Last November, however, IBM announced a technology whose code name is truly fitting: Eclipse. In the spirit of its code name, Eclipse and the products that vendors are building on it promise to replace many of the development tools you're using today.
What Is Eclipse?
To understand Eclipse, you have to realize that it is really two things. First, it is a Java-based integrated development environment (IDE) like VisualAge for Java, but this is one that both vendors and customers can extend with their own plug-in components. This extensibility is possible because Eclipse is fully open source; indeed, you can download it from the Eclipse Web site. Second, Eclipse is a consortium of development tool vendors who are creating a single, consistent workbench for developing Web-capable business logic and are building that workbench on the Eclipse code base. At this moment, almost 25 vendors have pledged to deliver new or existing tools on Eclipse by the middle of this year, including IBM, Rational, Borland, Merant, MKS, WebGain, Red Hat, and SuSE.
There are good reasons for these vendors to plug their tools into the Eclipse IDE framework. Despite their advantages, object-oriented languages and Web-capable development tools have not caught on with many programmers because of their complexity. This complexity largely arises from the fact that there isn't a single consistent development interface for all the OO and Web-capable tools needed to complete a project. To develop a Java application that lets you analyze and update inventory information via the Web, for instance, you may need one tool for high-level design, another for coding the business logic, another to develop the browser interface, and others for editing, debugging, and version control. These tools often come from different vendors, use different interfaces, and don't easily import or export the work you've done on other tools.
That's where Eclipse comes in. As an open-source IDE that any development tool can plug into, Eclipse provides a framework that performs much the same function as PDM does for RPG programmers. Eclipse includes a "file and folder" system and workflow engine that allows development teams using different tools to share their work with each other in a consistent manner. As a result, everyone from business analysts to programmers to Web designers can complete projects faster and at a lower cost. As for the tools vendors, they can bring their products to market more quickly because Eclipse provides many of the facilities they formerly had to develop themselves.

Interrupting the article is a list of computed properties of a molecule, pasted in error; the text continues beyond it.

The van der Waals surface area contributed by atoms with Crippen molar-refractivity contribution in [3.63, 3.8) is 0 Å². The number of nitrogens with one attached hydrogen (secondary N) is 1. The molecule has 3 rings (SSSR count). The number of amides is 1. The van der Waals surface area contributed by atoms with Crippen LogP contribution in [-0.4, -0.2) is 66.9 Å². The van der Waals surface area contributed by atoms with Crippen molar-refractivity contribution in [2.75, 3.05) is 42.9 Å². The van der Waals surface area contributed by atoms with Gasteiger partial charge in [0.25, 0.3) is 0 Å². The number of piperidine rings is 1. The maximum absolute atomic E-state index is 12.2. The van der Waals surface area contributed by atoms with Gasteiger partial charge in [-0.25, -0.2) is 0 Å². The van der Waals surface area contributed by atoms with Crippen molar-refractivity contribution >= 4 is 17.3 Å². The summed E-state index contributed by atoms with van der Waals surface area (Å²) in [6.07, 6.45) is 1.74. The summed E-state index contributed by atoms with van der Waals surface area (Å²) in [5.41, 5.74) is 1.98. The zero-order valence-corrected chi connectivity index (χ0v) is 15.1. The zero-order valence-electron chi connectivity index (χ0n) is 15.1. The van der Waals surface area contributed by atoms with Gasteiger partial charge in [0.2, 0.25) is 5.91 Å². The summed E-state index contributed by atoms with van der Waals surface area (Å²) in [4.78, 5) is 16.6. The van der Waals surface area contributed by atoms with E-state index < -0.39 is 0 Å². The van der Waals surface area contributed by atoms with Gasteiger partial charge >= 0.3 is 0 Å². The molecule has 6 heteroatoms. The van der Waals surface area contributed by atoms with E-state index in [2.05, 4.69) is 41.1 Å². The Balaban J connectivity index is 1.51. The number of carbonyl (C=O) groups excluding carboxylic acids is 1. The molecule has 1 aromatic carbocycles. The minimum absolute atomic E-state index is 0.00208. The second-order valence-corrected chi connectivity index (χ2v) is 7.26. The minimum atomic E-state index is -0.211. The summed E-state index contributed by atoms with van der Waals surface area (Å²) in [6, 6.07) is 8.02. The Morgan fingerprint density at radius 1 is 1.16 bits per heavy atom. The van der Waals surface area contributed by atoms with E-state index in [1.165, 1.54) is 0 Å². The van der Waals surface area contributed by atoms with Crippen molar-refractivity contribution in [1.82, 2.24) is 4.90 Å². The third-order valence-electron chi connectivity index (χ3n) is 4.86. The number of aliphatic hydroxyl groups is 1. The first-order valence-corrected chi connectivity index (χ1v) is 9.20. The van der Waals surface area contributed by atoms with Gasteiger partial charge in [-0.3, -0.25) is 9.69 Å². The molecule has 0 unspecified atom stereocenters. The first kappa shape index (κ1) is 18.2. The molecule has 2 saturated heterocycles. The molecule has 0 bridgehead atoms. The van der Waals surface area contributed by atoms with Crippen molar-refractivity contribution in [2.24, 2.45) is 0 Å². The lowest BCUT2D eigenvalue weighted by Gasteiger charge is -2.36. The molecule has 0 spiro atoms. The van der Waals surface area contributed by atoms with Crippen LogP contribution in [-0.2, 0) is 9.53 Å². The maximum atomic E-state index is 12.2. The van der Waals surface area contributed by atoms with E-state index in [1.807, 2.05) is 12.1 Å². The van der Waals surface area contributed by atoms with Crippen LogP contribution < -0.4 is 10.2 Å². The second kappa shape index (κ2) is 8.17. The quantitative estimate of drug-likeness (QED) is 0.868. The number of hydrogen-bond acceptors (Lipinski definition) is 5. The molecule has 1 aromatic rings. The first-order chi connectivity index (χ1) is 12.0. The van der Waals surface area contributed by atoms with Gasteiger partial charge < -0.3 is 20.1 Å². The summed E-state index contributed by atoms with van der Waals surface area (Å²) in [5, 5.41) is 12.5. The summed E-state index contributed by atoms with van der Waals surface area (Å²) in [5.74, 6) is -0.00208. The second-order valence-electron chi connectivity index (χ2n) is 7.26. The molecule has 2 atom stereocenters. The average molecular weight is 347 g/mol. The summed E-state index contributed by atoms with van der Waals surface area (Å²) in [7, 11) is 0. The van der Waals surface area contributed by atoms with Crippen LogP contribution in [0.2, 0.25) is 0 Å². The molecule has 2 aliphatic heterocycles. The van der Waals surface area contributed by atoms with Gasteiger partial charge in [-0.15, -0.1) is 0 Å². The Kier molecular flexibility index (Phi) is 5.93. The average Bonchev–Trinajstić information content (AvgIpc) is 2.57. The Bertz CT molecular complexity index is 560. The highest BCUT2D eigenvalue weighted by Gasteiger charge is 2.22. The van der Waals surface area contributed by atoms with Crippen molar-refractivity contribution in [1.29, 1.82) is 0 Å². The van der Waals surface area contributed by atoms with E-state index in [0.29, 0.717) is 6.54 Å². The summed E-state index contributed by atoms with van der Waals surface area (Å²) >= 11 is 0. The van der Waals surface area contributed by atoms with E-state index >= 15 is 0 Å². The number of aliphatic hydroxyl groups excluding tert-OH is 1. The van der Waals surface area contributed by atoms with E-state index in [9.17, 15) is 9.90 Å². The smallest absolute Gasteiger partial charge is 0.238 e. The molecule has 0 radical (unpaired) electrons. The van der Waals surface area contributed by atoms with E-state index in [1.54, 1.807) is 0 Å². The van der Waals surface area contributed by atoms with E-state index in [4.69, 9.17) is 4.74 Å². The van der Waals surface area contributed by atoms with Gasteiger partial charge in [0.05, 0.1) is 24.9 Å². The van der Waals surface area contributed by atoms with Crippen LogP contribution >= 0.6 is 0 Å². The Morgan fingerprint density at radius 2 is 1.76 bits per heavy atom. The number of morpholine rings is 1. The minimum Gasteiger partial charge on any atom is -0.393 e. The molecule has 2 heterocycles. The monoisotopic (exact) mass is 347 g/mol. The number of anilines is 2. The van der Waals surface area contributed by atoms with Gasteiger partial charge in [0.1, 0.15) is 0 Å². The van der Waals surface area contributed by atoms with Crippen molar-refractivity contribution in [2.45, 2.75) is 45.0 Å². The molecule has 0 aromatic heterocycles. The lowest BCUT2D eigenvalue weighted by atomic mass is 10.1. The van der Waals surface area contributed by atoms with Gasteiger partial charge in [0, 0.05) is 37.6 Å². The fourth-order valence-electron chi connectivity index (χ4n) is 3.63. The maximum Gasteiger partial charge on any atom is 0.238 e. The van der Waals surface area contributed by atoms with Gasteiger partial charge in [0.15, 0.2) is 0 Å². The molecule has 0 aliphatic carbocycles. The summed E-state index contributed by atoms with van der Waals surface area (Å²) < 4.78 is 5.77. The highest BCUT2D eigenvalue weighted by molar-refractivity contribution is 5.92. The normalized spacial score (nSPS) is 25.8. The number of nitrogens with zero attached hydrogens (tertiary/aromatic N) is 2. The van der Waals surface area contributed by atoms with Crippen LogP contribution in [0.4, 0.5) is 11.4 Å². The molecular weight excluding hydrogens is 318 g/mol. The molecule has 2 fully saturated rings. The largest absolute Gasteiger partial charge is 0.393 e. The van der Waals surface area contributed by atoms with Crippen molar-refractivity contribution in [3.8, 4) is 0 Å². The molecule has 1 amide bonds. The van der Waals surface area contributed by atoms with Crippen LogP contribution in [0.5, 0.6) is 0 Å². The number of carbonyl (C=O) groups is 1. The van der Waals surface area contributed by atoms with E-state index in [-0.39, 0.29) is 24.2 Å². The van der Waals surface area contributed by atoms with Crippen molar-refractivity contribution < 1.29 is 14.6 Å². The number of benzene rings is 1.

Because of these benefits, IBM has committed to building future releases of nearly all its development tools on the Eclipse IDE. This includes not only the VisualAge and WebSphere Studio tool families, but also the iSeries-specific tools that currently run on Windows clients. As such, you can expect that over time, the functions contained in CODE/400 and VisualAge RPG will appear as Eclipse plug-ins. Once this happens, working with systems that include RPG and other languages will become far easier. For instance, as you are assembling a Java application that calls an ILE RPG module, you could click on the module name and launch an Eclipse plug-in with CODE/400 capabilities to edit the module.
You may not realize it, but you may already be using Eclipse at your site. That's because the iSeries WebFacing Tool, which converts 5250 applications to Java Server Pages and data beans, runs on Eclipse. Later this year, you can expect that other products within the WebSphere Development Tools for iSeries suite will also become Eclipse-based. As this occurs, the names and functions of the tools within the suite could also change. For instance, it is likely that WebSphere Studio Site Developer, an Eclipse-based product that IBM has been marketing for several months, will replace both VisualAge for Java and WebSphere Studio within the iSeries tool suite. This convergence of products onto Eclipse will allow all the tools in the iSeries suite to work together in a more seamless and intuitive manner.
Of course, there will be some devils in the details of this migration to Eclipse, and we won't know about many of them until after IBM announces the new products. You can also bet that Eclipse will run into stiff competition from other vendors that are building their own workbench platforms for the next generation of development tools. I'll have more to say about both of these topics when I revisit the Eclipse project in next week's issue.